Cross trainer shoes work well if you enjoy multiple sports and gym activities weekly. They combine several features of sport-specific shoes in one. So you can run on Monday, take a kickboxing class on Tuesday, strength train on Thursday and play a quick game of basketball on Friday without having to purchase a different shoe for each activity. The optimal cross trainers support both forward motion, for running and walking, and lateral motion, needed in aerobics classes or on the court.
Sport Specific Versus Cross Trainers
The American Orthopaedic Foot and Ankle Society recommends that if you participate in a particular sport three or more times per week, you are best off purchasing a shoe specific to that sport. For example, if you are training for a half-marathon and have three to five runs per week, wear a running shoe during training because it supports the heel-to-toe motion.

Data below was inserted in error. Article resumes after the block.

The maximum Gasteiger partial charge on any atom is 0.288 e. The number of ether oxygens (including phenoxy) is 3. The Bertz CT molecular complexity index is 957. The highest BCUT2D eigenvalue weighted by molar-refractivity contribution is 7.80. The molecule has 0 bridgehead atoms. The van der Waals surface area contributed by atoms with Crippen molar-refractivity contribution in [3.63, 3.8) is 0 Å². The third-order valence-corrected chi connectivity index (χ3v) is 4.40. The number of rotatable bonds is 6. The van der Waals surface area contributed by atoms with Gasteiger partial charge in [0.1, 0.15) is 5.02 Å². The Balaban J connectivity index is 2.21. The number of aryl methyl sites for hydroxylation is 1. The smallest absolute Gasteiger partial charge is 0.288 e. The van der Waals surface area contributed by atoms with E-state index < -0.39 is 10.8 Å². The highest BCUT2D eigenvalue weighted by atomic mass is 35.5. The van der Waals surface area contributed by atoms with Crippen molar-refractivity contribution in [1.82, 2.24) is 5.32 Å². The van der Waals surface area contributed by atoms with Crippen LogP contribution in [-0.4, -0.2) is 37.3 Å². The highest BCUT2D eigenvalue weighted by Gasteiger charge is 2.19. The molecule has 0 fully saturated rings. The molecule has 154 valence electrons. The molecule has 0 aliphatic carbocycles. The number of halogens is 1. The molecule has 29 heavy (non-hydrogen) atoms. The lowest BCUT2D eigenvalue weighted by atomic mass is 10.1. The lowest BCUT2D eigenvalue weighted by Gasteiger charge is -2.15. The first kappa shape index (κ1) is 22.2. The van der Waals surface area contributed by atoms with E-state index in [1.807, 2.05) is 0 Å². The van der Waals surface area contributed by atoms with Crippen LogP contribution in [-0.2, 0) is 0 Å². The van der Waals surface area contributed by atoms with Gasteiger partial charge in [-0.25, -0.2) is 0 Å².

Those prone to biomechanical problems in the feet, ankles, knees and hips should be most selective when choosing a cross trainer. Lots of cushioning may be a detriment if your feet turn in excessively, while it's of value if you suffer from chronic shin splints. Visit a reputable store and do your research ahead of time when shopping for cross trainers. Don't be afraid to try them on and do a few laps around the store or jump up and down to see how they feel, either.